Melatonin is a naturally occurring hormone, produced by the brain through the pineal gland. Its circulating levels in the body are varying during the day in relation to the environmental factors. The releasing and synthesis of melatonin are suppressed by the light and stimulated by darkness, which suggests that the element is playing an integral role in the circadian rhythm (biochemical, physiological, and behavioral processes, based on 24-hour cycle) in the organism.
Stimulates restful sleep
Improves the immune system
Provides support against depression
Melatonin is described as a powerfully penetrating antioxidant, due to its ability easily to pass through the cell membranes and blood-brain barrier. Some studies demonstrate that it is able to protect DNA from destruction, caused by carcinogens, as well as to protect from heart disease, depression, and immune system disorders. While the scientific pieces of evidence continue to reveal the enormous amount of its health benefits, melatonin is mainly known for the ability to stimulate sleep.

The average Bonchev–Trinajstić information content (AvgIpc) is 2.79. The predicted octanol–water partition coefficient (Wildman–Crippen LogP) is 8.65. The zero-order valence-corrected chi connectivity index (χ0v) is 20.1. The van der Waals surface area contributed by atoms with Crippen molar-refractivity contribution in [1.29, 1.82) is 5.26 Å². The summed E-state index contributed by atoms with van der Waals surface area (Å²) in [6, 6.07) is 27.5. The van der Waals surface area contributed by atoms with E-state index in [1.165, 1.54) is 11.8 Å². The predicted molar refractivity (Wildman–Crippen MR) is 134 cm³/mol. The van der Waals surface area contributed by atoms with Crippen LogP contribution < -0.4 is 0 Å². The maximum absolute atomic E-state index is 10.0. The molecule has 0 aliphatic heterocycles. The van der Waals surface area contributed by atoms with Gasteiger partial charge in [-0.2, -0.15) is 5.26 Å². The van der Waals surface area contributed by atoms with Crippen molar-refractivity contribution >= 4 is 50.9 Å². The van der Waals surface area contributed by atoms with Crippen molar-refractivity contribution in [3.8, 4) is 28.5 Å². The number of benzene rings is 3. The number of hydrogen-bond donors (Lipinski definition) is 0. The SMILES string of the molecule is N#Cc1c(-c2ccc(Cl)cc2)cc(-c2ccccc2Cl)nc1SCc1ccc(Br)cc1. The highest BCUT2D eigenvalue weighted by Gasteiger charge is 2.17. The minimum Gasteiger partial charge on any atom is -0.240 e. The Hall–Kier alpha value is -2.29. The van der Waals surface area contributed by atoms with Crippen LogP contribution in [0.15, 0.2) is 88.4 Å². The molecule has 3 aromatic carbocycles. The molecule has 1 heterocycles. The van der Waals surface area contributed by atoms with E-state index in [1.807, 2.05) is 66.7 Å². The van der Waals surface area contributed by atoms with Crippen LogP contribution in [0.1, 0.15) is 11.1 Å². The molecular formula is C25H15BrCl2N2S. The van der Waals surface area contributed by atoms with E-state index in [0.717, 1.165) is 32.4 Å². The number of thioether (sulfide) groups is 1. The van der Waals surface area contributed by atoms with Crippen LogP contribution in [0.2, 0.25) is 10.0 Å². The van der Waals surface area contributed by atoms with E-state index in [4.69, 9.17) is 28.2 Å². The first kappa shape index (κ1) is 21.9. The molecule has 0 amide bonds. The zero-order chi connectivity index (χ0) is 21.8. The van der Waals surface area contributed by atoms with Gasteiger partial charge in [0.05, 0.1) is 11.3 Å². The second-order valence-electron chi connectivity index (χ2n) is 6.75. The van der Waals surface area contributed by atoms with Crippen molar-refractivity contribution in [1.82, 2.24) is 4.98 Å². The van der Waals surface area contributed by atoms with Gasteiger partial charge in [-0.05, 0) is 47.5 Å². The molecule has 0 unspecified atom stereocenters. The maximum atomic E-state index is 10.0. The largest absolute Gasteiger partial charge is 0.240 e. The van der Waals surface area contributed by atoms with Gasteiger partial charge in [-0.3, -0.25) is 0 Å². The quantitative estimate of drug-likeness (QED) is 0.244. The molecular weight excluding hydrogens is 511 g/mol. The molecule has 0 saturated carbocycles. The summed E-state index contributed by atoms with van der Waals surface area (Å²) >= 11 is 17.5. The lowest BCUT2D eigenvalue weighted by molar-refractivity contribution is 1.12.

As its production is hampered by the light and enhanced by darkness, with night approaching, the epiphysis secretes melatonin, which causes the sleepy feeling and lowers the body temperature. Melatonin levels continue to increase, reaching their peak in the middle of the night and gradually decreasing with dawn approach – this effect is known as melatonin phase-response curve (PRC). While the supplementation with melatonin is an effective natural support for better sleep, if taken in great quantities, it could be counterproductive and is able to destroy PRC; for example, 1 mg can be used more efficiently by the body in comparison with 20 mg dose.